If the U.S. Supreme Court strikes down the Defense of Marriage Act, the 1996 law that defines marriage as solely between a man and a woman, many same-sex couples could be in for substantial tax windfalls.
The Supreme Court is expected to discuss whether to hear cases challenging the Defense of Marriage Act, or DOMA, later this month. If the court decides to review the law, it could later rule that same-sex couples married in states where gay marriage is legal should also be considered married in the eyes of the federal government.
If this happens, the financial landscape for same-sex couples would change drastically. And not just going forward. Some couples who are already married at a state level would suddenly qualify for refunds of estate or income taxes that they paid as a result of DOMA going back to 2009, said Nanette Miller, head of the lesbian, gay, bisexual and transgender (LGBT) practice at accounting firm Marcum LLP.
Since same-sex couples can't file federal taxes jointly -- and can't combine their incomes and deductions to take advantage of lower tax rates and certain credits -- many pay thousands of dollars a year in extra income tax. This is especially true when one of the spouses earns a lot more than their partner.
Miller estimates that, on average, clients who would qualify for extra income tax refunds in the event that DOMA is overturned could expect to receive refunds of around $10,000 for each year they were married since 2009.
And depending on the individual situation, the windfalls could be much larger -- especially since same-sex couples would also be able to claim the extra tax that was paid on a home sold in one person's name, money gifted to a spouse or health insurance benefits received through a partner's plan, said Ken Weissenberg, a partner at accounting firm EisnerAmper.
"[On the very high end], you're potentially talking $40,000, $50,000, $60,000 -- the numbers could be off the charts," said Weissenberg. "I think it will be a very pleasant surprise for a lot of them."
Estate taxes would be fair game, too. Currently, the surviving spouse in a heterosexual marriage can inherit their spouse's estate tax-free, while the surviving partner in a same-sex relationship is charged a 35% estate tax on anything that is transferred in excess of the exemption (so anything more than $3.5 million for 2009 and $5 million in 2011).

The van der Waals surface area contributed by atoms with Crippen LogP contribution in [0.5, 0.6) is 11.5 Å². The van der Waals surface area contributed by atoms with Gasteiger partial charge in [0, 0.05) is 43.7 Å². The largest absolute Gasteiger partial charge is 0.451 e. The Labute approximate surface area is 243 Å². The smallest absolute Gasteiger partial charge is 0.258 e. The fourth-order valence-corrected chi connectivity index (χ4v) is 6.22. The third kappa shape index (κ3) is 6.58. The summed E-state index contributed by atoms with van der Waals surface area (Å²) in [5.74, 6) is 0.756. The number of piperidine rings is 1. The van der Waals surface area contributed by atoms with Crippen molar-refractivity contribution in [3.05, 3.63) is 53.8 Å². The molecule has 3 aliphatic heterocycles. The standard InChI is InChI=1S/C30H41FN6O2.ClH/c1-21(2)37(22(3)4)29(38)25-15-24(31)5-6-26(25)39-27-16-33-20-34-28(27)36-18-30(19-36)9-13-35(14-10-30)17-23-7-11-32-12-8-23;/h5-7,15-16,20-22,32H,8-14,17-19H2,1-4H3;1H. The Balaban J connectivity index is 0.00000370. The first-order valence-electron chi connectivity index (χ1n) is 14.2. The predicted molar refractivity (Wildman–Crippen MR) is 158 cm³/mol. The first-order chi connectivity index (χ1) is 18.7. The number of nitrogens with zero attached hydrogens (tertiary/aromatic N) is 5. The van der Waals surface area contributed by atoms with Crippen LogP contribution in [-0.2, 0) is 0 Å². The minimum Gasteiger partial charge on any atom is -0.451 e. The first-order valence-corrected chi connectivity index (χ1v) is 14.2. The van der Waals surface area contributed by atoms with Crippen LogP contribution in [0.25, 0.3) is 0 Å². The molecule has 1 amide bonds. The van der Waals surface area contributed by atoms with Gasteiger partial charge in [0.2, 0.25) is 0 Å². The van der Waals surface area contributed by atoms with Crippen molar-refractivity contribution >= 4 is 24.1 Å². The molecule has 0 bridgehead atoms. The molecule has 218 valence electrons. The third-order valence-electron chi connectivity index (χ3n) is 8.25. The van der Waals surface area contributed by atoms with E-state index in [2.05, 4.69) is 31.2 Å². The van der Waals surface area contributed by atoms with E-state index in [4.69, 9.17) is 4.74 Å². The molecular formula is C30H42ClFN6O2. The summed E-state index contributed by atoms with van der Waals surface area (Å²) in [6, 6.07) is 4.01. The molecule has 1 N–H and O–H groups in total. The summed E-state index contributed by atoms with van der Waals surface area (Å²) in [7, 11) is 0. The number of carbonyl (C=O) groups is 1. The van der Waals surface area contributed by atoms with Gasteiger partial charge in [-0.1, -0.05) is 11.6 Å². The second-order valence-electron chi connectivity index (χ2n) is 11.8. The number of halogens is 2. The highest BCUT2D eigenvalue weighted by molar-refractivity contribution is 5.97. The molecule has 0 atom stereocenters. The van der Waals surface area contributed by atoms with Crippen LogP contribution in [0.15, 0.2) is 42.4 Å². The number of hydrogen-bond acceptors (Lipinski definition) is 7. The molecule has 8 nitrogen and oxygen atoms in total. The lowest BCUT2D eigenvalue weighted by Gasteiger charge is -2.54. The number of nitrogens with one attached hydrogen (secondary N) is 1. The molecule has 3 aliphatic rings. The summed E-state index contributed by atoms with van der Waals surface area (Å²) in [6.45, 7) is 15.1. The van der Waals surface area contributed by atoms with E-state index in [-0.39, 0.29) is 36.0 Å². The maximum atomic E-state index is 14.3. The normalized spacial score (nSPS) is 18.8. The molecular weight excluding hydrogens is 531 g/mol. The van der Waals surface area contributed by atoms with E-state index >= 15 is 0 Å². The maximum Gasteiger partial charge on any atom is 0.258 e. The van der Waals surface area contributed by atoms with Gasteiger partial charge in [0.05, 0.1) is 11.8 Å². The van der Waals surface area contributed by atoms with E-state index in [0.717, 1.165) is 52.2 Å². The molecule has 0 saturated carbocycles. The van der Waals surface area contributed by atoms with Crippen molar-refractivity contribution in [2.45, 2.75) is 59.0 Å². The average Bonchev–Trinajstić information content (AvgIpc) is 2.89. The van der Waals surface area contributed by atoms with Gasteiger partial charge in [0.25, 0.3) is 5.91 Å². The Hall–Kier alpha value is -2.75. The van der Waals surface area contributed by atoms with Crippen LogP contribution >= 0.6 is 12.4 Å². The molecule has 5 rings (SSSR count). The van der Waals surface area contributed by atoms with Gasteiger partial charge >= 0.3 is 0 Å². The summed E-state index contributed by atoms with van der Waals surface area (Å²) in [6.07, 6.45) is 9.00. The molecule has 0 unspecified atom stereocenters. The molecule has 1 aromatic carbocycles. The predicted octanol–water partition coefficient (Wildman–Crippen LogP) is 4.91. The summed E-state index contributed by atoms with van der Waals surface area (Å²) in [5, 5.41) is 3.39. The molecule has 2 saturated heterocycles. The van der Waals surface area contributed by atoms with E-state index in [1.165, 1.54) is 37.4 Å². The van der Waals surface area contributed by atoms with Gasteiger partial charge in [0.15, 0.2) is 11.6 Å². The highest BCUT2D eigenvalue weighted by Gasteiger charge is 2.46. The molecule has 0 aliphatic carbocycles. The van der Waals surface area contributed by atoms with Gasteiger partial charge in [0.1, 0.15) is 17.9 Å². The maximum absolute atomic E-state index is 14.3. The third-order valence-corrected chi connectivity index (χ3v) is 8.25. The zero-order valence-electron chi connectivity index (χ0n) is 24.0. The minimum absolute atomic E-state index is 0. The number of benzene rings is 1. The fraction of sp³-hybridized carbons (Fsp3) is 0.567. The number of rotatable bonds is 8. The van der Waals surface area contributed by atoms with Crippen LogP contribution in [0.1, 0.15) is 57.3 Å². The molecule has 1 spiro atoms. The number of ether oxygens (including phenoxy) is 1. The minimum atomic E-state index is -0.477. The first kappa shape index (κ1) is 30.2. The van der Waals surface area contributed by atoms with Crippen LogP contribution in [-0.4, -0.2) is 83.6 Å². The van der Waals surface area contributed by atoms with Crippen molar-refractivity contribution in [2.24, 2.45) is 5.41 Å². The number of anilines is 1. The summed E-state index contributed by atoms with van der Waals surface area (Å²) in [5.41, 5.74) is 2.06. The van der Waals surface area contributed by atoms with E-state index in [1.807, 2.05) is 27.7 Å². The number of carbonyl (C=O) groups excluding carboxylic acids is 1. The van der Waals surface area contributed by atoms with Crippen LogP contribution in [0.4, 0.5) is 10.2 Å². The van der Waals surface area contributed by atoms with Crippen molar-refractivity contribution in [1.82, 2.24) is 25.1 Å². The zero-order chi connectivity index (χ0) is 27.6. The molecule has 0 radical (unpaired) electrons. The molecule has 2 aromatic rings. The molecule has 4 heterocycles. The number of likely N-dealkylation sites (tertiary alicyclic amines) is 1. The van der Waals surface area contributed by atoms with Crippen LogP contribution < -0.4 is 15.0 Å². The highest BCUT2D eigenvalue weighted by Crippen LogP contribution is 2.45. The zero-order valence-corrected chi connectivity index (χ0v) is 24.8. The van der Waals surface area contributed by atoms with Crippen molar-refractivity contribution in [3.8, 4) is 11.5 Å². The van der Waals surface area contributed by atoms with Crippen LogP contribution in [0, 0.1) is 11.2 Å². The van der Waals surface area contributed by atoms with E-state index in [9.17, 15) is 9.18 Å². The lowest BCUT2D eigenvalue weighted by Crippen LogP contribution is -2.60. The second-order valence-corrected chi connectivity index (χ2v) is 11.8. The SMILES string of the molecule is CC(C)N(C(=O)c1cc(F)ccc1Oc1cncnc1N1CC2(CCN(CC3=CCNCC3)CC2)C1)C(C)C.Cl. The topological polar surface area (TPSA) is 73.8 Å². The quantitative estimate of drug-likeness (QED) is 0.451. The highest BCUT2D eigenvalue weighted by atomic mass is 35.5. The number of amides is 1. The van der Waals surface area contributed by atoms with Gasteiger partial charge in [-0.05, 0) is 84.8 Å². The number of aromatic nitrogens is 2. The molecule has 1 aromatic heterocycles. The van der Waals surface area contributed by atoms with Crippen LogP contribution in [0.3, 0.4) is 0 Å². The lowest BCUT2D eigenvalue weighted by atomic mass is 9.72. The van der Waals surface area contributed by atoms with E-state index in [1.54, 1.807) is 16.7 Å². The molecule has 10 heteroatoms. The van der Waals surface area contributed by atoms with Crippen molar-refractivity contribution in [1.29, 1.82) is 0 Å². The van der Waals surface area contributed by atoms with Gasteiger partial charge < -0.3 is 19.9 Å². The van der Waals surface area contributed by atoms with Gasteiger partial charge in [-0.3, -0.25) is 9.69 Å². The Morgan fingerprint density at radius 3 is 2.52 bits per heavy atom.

If DOMA is overturned, those who paid taxes on their deceased spouse's estate could amend their estate tax return and be refunded the extra money they paid.
In one case challenging DOMA that the Supreme Court may choose to review, Edith Windsor of New York, had to pay more than $300,000 in estate taxes when her partner died. All of that would be returned to her if DOMA is found unconstitutional, said Weissenberg.
Same-sex couples who have been married since 2009 or earlier in a state or country where gay marriage is legal need to act fast, though. You typically only have three years from when your taxes were filed to amend your returns. So people who filed their 2009 taxes on April 15, 2010 and want to amend them will have until April 15, 2013 to file what is called a protective claim.
Doing this will ensure that if the Supreme Court hears a DOMA case after that statute of limitations expires, the IRS will have a record of the claim and your refund for that year will be protected, said Weissenberg.
To claim a refund for income tax, couples must amend their returns by changing their filing status to "married filing jointly" and recalculating the amount owed. They must also write "protective refund claim" across the top of the amended return and attach a statement explaining that, in the event DOMA is found to be unconstitutional, they will be eligible to file taxes jointly and this would be the new tax liability based on that status, said Weissenberg.
Before doing anything, however, check with your accountant to make sure it makes sense to file a claim. Some couples won't benefit from amending their returns and filing jointly. If both spouses have similar incomes, for example, it's possible they won't be owed anything.
Weissenberg said some of his clients are nervous that filing a protective refund claim will trigger an audit. While amended returns are typically audited at a higher rate, he said it all depends on whether it's worth it to the client. "If they determine that the amounts [they would get back] are significant, they should definitely file the protective claim," he said.
Of course, if DOMA is upheld by the Supreme Court, no one will receive a refund. But if the court decides to strike down the law, prepare to wait for the money you're owed: The IRS will be dealing with a huge flurry of amended tax returns, said Miller.